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January 8, 2018

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LEDs and Energy Efficiency

January 8, 2018

Time marches on and so does the energy efficiency LED lamp market. Some parts of the market are not so good; all that cheap stuff being promoted is affecting the industry enormously. However, other reputable manufacturers and suppliers are putting some great LED products into the market.


What should you be looking for in this regard is a big query I hear from electricians all around the nation. Hopefully, the information here will help especially when retrofitting MR16 halogens with LED equivalents.


"you get what you pay for" is especially relevant in this regard. Many of the lower cost options don't ut it when considering using dimmers, the extent of lamp life and quality light output. I am sure a call from your customer having a whine about the recent installation you have done is not something you would be looking forward to! All the extra costs to you to fix the problem will probably blow cost savings on the purchase price of the cheap LED lamp.


There would be many installations using old technology in power supplies, and possibly dimers to run their halogen down lights, and as such this could cause some big issues by a simple LED replacement.


Of recent times I have presented the issues of incompatible power supplies to these MR16 replacement LEDs. Effectively, they can put a lot of stress on the power supply, because of the way the LED electronics are configured to drive the LED. Cheaper LEDs are continually switching the power on and off at short intervals and create a "fish bone" sharp wave form which puts an inordinate amount of stress on the power supply. 


A reputable LED runs to a much smoother wave form and switches at regular intervals on the ac sine wave, thereby placing minimal stress on the power supply.

Matched with this is the operation of the cheaper LEDs at a very poor power factor, and you have a real issue with the overall efficiency.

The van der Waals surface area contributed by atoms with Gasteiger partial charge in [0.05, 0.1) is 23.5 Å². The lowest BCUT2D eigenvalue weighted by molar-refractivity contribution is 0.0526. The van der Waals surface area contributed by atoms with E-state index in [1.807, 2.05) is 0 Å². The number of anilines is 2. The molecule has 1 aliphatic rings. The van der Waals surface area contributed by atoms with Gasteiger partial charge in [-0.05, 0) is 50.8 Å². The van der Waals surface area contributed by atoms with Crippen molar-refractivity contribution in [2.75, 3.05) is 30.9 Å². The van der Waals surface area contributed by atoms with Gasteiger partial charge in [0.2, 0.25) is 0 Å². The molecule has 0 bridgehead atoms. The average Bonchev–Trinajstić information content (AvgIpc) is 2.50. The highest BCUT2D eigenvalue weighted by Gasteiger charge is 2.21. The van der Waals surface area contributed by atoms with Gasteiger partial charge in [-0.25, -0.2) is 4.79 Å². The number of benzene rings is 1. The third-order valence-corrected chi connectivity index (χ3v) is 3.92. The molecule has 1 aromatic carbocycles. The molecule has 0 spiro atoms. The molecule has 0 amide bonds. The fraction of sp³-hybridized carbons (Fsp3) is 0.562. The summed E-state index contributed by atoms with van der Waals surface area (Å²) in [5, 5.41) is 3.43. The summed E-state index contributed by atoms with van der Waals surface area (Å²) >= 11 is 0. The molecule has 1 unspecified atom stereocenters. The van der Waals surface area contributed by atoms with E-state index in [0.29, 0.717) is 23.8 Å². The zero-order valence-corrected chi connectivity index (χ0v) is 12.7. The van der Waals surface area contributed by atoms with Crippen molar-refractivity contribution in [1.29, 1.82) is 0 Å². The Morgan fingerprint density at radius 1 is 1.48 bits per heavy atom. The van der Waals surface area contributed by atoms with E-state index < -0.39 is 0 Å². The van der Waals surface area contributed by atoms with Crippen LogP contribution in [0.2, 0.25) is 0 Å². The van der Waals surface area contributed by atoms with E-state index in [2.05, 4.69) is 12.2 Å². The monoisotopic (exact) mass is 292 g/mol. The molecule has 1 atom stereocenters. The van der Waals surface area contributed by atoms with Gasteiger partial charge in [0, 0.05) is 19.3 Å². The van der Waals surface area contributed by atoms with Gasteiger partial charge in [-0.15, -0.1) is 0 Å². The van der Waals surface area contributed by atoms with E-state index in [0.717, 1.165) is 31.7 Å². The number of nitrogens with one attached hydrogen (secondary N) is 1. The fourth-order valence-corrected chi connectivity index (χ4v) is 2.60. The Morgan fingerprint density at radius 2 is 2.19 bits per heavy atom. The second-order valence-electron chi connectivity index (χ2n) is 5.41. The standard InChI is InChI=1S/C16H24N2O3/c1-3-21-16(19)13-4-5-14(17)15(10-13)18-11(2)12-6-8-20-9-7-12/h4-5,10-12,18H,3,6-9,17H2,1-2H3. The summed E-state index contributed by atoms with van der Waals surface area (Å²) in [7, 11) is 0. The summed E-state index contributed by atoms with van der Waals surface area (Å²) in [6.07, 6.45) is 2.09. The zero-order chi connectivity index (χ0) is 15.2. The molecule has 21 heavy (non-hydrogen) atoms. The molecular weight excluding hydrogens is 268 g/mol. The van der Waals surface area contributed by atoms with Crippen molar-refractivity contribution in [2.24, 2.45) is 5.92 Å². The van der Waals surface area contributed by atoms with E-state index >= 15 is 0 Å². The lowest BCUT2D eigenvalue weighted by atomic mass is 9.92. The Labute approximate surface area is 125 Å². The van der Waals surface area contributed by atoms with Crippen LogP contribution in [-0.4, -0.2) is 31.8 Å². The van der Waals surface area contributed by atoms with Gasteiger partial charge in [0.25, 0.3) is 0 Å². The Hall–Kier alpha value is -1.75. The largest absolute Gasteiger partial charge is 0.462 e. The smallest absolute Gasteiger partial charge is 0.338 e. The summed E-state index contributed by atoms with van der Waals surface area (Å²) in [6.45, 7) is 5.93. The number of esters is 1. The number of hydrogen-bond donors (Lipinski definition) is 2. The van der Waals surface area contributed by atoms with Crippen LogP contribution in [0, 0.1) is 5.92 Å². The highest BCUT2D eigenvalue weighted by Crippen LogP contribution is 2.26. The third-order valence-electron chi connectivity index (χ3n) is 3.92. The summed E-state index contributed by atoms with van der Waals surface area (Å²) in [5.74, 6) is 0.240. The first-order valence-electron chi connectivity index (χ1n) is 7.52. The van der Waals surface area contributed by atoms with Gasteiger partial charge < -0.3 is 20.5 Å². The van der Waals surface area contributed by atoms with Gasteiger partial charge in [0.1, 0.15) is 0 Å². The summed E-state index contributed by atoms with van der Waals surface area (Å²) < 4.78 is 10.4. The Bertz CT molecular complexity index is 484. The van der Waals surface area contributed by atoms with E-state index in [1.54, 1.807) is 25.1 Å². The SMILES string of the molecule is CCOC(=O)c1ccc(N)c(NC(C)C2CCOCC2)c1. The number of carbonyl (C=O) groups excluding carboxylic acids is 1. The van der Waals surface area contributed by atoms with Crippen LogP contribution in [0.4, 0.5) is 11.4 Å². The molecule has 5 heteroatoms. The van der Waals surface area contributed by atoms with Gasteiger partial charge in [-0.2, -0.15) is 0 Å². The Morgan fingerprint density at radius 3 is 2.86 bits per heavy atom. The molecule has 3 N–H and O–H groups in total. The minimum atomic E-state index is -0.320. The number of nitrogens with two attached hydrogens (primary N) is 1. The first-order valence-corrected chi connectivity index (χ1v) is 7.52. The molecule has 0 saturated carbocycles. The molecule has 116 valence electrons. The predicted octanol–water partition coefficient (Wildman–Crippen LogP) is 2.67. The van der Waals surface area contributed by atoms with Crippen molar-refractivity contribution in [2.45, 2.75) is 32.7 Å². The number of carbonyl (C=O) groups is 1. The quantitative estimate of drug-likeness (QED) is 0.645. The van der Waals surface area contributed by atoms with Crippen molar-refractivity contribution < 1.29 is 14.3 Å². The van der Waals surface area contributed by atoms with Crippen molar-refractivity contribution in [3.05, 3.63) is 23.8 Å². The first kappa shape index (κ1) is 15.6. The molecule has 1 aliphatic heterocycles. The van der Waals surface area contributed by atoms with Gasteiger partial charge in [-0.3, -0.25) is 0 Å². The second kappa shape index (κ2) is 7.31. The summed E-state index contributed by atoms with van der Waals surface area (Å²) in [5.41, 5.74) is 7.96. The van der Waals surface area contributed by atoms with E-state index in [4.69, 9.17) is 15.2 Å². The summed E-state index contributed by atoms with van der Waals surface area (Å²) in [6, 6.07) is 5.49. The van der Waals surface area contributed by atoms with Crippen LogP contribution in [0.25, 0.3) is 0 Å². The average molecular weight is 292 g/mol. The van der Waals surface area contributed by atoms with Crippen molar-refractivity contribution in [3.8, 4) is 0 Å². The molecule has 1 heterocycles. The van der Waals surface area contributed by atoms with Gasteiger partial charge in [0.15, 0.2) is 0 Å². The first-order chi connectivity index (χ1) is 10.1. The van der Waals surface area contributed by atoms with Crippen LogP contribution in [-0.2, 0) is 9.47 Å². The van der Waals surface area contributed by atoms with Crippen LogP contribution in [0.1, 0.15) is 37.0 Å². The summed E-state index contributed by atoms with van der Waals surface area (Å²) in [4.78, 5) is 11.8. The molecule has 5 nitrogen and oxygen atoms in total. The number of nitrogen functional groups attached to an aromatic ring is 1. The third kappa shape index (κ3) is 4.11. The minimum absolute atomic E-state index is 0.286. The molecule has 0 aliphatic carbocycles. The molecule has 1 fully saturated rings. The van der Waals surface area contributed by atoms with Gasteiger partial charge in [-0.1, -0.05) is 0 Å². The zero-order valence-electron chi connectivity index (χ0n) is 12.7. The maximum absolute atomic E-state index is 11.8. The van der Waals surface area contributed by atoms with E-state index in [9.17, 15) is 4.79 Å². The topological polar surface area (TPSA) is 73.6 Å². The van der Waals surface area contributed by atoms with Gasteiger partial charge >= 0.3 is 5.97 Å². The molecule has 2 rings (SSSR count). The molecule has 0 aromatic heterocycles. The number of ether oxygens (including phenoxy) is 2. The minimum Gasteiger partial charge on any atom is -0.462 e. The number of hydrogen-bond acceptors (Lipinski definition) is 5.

Another major problem can be the replacement LED may not work well at the lower load level that an LED installation incurs. For instance, the replacement of one or more halogens in an installation may only be running at a very low level, and as such the existing power supply may not be able to work the LED as expected. As a result, the lights may flicker or may not even start.


The ability of the power supply to work at a steady limited load affects its compatibility with LED lamps.


Look the the manufacturers installation and technical instructions to check on power supply compatibility, as most reputable LED lamps will work with a wide range of electronic and magnetic transformers. If the power supply already installed is not compatible, it needs to be replaced. 


Similarly with dimmers it is advised to review the manufacturers installation and technical instructions for compatibility. At lower dimming levels, an already installed dimmer may be incompatible with the replacement LED lamp, and as such may cause flicker or even cease providing any light output.


Bear in mind this compatibility issue extends to the expected life of an LED lamp. By simply replacing the halogen and not considering any other parts of the installation, you may be pushing limits and as such the LED will fail to perform in light output level and life expectancy.


Gary Busbridge

Clipsal by Schneider

REF: 1704-Technical-100


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